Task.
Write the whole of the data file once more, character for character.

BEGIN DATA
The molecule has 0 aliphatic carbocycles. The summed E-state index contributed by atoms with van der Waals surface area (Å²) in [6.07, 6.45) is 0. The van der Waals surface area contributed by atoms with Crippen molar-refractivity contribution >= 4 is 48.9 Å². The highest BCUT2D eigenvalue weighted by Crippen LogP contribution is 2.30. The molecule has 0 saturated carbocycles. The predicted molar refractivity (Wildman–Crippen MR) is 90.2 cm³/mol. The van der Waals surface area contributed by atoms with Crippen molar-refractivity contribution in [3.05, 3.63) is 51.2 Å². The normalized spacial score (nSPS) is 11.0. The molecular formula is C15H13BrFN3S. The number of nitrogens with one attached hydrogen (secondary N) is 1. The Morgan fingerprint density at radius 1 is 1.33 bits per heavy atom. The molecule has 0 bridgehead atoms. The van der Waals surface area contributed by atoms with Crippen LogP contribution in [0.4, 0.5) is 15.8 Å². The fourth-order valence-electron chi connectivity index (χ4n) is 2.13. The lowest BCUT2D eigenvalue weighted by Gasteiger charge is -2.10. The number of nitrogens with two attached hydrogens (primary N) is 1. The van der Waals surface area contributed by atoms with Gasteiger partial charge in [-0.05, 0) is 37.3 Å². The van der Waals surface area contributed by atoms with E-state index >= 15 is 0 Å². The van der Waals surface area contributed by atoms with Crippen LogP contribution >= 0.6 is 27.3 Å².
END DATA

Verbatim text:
The molecule has 0 aliphatic carbocycles. The summed E-state index contributed by atoms with van der Waals surface area (Å²) in [6.07, 6.45) is 0. The van der Waals surface area contributed by atoms with Crippen molar-refractivity contribution >= 4 is 48.9 Å². The highest BCUT2D eigenvalue weighted by Crippen LogP contribution is 2.30. The molecule has 0 saturated carbocycles. The predicted molar refractivity (Wildman–Crippen MR) is 90.2 cm³/mol. The van der Waals surface area contributed by atoms with Crippen molar-refractivity contribution in [3.05, 3.63) is 51.2 Å². The normalized spacial score (nSPS) is 11.0. The molecular formula is C15H13BrFN3S. The number of nitrogens with one attached hydrogen (secondary N) is 1. The Morgan fingerprint density at radius 1 is 1.33 bits per heavy atom. The molecule has 0 bridgehead atoms. The van der Waals surface area contributed by atoms with Crippen LogP contribution in [0.4, 0.5) is 15.8 Å². The fourth-order valence-electron chi connectivity index (χ4n) is 2.13. The lowest BCUT2D eigenvalue weighted by Gasteiger charge is -2.10. The number of nitrogens with two attached hydrogens (primary N) is 1. The van der Waals surface area contributed by atoms with Gasteiger partial charge in [-0.05, 0) is 37.3 Å². The van der Waals surface area contributed by atoms with E-state index >= 15 is 0 Å². The van der Waals surface area contributed by atoms with Crippen LogP contribution >= 0.6 is 27.3 Å².